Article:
ing, for instance, by the development of technologies that perform the more labor-intensive of their duties. Another retention strategy would be to recruit older workers into leadership roles (Rosenfeld, 2007). Retired geriatric-health professionals have invaluable knowledge and expertise, and they could become academic leaders in the training of future generations. This would be of great value, especially considering the scarcity of faculty described above. Retired generalists, with additional training, could also re-enter their fields as geriatric experts. The social work profession has embraced this concept with the development of the Retired Social Workers Project, which uses both distance and in-person education to train retired social workers in geriatric concepts so that they might return to the workforce to assist older patients (IGSW, 2007).
While the current elderly population is healthier and more educated and has higher rates of volunteerism than previous generations of the same age, negative stereotypes of older adults persist, including that they are typically physically disabled, senile, and disconnected from social activities (Krout and McKernan, 2007; Wood and Mulligan, 2000). In spite of the job satisfaction that has been documented among geriatric providers, students still see working with these populations as depressing, which may be one of the reasons that when students are asked about their specialization preferences, they continue to rank geriatrics near the bottom (Anderson and Wiscott, 2004; Cummings and Galambos, 2002).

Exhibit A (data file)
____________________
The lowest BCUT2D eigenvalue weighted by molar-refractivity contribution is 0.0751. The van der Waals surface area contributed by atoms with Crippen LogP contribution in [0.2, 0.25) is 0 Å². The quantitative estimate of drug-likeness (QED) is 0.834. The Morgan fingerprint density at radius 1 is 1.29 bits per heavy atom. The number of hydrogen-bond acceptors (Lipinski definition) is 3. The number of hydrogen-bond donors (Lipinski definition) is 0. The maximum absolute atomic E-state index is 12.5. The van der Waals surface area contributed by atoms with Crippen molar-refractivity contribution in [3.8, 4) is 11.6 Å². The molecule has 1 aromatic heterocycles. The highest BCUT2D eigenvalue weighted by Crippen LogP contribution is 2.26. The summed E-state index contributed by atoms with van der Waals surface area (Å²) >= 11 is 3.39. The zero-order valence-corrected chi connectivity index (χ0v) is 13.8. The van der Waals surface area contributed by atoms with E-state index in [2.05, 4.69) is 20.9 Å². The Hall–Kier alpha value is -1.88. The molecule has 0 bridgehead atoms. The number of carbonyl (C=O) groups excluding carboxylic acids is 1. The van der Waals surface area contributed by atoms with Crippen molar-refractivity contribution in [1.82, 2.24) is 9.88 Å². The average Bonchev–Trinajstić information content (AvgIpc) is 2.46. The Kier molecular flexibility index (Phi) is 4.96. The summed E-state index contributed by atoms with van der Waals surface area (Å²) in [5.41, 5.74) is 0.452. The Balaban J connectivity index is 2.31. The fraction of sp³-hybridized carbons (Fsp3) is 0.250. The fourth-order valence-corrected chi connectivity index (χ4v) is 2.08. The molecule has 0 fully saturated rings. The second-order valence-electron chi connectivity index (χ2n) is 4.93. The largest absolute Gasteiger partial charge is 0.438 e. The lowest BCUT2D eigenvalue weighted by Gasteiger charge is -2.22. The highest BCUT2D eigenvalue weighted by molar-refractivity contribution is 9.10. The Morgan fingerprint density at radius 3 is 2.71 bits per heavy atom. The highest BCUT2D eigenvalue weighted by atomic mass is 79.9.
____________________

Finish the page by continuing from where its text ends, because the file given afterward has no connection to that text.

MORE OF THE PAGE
Early exposures to a broad range of geriatric patients—and especially to healthier older adults—has a positive effect on interest in geriatric fields (Bernard et al., 2003; Cummings et al., 2003, 2005; Linn and Zeppa, 1987; Medina-Walpole et al., 2002; Reuben et al., 1995; Woolsey, 2007). One particularly effective strategy for providing students with this sort of positive experience is pairing them with older patients who act as mentors (Corwin et al., 2006; Stewart and Alford, 2006; Waldrop et al., 2006). In such a mentoring program a student will typically meet regularly with a healthy older adult over a certain period of time, often to complete specific assignments; the older patient acts to sensitize the student to the positive aspects of aging, to dispel myths, and to create empathy for the frustrations faced by seniors. A second strategy whose effectiveness is supported by evidence is to expose students to professional role models or mentors who reinforce the positive aspects of geriatric care and, by doing so, inspire students to enter geriatric fields themselves (Hazzard, 1999; Johnson and Valle, 1996; Maas et al., 2006; Mackin et al., 2006; Medina-Walpole et al., 2002).